The House of Representatives has passed a bill that would make it a felony for immigrants to be in the US illegally. The Senate is set to discuss the bill on Tuesday. President George Bush has proposed a guest-worker plan.
He is proposing to allow foreigners to remain in the US for a set period of time to carry out specific jobs, but his Republican Party is divided over the issue. The president this week urged all sides of the debate to tone down their rhetoric.
He said securing borders was a top priority but he also invoked the country's history as "a nation of immigrants" to argue for a balanced approach.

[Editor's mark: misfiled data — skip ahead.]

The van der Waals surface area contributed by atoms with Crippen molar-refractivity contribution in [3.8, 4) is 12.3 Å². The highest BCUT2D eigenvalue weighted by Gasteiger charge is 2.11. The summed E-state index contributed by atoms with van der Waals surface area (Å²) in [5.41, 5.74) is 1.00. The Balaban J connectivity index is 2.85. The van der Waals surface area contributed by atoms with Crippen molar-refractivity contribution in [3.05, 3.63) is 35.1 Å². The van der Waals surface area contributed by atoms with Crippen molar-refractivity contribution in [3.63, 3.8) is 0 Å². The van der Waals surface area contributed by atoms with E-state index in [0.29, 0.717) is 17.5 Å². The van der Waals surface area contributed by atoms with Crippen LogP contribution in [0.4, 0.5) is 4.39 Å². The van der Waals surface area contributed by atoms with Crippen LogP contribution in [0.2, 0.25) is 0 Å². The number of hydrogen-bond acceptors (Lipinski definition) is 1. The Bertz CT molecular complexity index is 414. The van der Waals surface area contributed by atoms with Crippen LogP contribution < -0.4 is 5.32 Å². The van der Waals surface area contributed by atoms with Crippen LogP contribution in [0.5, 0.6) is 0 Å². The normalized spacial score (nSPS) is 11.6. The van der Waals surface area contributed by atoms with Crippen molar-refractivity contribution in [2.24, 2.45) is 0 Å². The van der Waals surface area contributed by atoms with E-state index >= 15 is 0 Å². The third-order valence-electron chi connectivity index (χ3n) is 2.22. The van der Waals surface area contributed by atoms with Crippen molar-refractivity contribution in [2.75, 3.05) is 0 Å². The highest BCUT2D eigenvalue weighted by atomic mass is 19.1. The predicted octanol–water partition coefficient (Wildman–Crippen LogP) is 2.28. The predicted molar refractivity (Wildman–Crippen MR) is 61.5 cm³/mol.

The new bill would also impose new penalties on employers who hire illegal immigrants and allow for the erecting of fences along a third of the US-Mexican border. The proposals have angered many Hispanic-Americans, a key voting bloc in November's mid-term elections.
Mr Rodriguez, of the March 25 Coalition, said he wanted to stop "the approval of anti-immigrant reforms" and demand "migration reform that is humane and fair, and not racist".
Protester Lionel Vanegas told the Reuters news agency that the bill was wrong "because this is a country for everybody who wants to live a better life and this is a free world".
It is estimated that 11.5 million people are living in the US illegally. Many of them work in the agricultural sector and the construction and service industries. The debate on the issue has intensified in the past week, with protests against the bill on Friday in the cities of Milwaukee and Phoenix.
On the other side of the debate, supporters of tighter border controls are planning to take to the streets of Washington and Boston on Monday.